Homicide

Man at center of 'Serial' podcast granted a new trial

FILE - In a Wednesday, Feb. 3, 2016 file photo, Adnan Syed enters Courthouse East in Baltimore prior to a hearing. The hearing, scheduled to last three days before Baltimore Circuit Judge Martin Welch, is meant to determine whether Syed's conviction will be overturned and case retried.  After spending 16 years in prison, Syed, convicted of murder, who was at the center of the podcast "Serial" has won a new trial in Baltimore. Baltimore Circuit Judge Martin Welch ruled Thursday, June 30, 2016, that Syed deserves another trial because his attorney failed to cross-examine a cell tower expert about the reliability of data.   (Barbara Haddock Taylor/The Baltimore Sun via AP, File) WASHINGTON EXAMINER OUT; MANDATORY CREDIT /The Baltimore Sun via AP)  WASHINGTON EXAMINER OUT; MANDATORY CREDIT

FILE - In a Wednesday, Feb. 3, 2016 file photo, Adnan Syed enters Courthouse East in Baltimore prior to a hearing. The hearing, scheduled to last three days before Baltimore Circuit Judge Martin Welch, is meant to determine whether Syed's conviction will be overturned and case retried. After spending 16 years in prison, Syed, convicted of murder, who was at the center of the podcast "Serial" has won a new trial in Baltimore. Baltimore Circuit Judge Martin Welch ruled Thursday, June 30, 2016, that Syed deserves another trial because his attorney failed to cross-examine a cell tower expert about the reliability of data. (Barbara Haddock Taylor/The Baltimore Sun via AP, File) WASHINGTON EXAMINER OUT; MANDATORY CREDIT /The Baltimore Sun via AP) WASHINGTON EXAMINER OUT; MANDATORY CREDIT  (The Associated Press)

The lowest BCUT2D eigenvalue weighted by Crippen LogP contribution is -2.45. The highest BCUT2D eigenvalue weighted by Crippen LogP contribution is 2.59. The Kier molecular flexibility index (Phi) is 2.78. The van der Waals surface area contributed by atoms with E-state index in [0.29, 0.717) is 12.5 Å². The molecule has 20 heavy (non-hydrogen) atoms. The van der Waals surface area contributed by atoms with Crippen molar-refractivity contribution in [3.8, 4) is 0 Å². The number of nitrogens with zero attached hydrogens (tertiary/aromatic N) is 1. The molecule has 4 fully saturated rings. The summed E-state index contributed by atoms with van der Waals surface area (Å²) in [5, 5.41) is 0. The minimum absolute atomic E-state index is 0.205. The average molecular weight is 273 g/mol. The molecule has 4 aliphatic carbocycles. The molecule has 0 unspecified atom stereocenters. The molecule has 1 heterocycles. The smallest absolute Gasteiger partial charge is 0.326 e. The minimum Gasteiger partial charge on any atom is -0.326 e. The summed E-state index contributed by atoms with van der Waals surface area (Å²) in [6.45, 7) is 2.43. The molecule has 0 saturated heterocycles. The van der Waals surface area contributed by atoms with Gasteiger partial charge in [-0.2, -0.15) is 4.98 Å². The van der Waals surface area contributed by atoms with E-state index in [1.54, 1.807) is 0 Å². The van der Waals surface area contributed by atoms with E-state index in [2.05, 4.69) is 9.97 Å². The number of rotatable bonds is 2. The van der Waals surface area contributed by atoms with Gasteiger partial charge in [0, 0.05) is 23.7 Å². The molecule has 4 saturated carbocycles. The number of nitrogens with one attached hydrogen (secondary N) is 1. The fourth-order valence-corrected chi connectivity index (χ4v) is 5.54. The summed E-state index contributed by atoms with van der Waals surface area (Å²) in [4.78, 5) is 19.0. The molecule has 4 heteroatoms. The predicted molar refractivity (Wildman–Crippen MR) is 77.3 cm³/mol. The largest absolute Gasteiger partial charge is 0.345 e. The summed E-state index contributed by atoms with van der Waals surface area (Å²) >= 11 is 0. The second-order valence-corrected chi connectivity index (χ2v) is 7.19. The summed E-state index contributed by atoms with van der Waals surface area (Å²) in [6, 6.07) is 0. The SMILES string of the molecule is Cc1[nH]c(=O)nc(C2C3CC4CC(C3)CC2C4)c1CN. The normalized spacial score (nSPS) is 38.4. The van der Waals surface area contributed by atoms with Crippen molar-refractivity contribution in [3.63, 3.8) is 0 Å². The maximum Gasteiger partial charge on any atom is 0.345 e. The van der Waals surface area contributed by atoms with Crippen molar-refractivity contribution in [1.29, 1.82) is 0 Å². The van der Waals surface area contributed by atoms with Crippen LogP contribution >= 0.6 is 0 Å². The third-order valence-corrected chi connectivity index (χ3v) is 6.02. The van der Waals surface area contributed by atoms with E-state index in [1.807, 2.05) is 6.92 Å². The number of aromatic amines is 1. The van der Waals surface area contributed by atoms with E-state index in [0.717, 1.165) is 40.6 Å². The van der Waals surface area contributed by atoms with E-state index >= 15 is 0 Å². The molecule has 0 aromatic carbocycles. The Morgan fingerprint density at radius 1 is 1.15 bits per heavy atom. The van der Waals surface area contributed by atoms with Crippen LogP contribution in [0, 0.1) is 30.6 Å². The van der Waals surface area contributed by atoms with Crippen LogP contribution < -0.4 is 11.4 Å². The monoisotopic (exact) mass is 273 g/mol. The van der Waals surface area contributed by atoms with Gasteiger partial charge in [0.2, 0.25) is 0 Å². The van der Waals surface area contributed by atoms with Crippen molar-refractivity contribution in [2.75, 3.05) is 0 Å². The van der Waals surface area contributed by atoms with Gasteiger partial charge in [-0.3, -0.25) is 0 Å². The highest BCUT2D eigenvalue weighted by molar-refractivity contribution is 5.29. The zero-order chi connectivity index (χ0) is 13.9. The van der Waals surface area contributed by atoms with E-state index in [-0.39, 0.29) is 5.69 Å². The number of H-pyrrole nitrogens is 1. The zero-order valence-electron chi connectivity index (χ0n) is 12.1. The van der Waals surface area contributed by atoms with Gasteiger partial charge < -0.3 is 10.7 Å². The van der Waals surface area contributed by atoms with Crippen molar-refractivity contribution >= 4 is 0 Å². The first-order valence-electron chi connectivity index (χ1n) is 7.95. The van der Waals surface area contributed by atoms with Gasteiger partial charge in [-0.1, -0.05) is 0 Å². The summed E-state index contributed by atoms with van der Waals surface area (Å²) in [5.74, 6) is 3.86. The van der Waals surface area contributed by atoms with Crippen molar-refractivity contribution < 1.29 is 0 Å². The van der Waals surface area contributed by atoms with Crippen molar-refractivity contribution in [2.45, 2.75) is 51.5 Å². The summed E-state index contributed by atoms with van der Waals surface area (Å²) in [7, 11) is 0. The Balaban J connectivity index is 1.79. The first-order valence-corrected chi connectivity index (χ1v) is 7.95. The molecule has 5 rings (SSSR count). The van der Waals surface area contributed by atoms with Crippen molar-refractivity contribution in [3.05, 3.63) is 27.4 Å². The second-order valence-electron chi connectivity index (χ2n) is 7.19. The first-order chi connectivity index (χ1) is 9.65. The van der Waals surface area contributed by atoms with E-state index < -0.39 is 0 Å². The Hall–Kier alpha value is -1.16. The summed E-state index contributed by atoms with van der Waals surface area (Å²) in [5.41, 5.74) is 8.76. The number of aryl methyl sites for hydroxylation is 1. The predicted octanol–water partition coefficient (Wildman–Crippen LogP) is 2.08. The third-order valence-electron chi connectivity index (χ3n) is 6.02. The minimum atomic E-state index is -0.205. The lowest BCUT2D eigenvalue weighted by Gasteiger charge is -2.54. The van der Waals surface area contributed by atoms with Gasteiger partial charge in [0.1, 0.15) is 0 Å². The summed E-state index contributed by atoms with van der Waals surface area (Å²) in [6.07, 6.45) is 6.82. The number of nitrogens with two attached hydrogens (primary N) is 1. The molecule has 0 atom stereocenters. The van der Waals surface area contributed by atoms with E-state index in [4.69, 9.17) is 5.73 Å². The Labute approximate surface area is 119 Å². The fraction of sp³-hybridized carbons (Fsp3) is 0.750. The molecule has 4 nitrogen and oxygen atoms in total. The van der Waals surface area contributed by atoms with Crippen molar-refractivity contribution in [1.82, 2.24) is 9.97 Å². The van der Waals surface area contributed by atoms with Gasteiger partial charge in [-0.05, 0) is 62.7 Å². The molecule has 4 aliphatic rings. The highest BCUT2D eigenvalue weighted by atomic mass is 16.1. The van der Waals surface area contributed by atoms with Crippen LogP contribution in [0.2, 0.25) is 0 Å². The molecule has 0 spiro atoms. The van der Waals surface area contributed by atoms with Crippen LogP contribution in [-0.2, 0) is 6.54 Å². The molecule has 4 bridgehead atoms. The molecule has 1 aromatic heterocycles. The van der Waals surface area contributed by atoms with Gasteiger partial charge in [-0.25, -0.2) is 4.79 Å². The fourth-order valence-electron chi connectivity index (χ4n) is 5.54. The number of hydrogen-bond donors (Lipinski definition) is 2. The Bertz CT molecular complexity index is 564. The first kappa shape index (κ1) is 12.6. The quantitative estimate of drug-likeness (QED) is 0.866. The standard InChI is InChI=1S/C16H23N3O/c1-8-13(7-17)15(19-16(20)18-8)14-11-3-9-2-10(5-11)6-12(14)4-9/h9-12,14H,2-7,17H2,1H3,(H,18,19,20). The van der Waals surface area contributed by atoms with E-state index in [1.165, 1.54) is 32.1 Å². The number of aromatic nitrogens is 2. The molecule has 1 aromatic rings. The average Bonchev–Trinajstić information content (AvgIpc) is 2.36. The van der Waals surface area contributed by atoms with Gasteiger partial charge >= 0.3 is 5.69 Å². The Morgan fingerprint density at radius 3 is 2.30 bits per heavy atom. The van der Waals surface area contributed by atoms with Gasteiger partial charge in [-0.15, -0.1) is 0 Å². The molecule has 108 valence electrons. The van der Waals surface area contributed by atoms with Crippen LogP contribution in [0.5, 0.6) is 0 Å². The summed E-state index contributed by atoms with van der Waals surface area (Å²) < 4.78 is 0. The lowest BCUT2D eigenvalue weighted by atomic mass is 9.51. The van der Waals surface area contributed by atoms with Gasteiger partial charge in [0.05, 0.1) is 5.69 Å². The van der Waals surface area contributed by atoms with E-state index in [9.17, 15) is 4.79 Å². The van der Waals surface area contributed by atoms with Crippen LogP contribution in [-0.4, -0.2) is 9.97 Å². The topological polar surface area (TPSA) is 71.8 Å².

After spending 16 years in prison, a man convicted of murder who was at the center of the podcast "Serial" has won a new trial in Baltimore.

Adnan Syed was convicted of murdering his former high school girlfriend Hae Min Lee in 1999 and burying her in a park. He was sentenced to life in prison.

Baltimore Circuit Judge Martin Welch ruled Thursday that Syed deserves another trial because his attorney failed to cross-examine a cell tower expert about the reliability of data that placed Syed's cellphone near the burial site.

Syed's case was widely publicized by "Serial." The podcast attracted millions of listeners by showcasing little-known evidence and raising questions about Syed's guilt.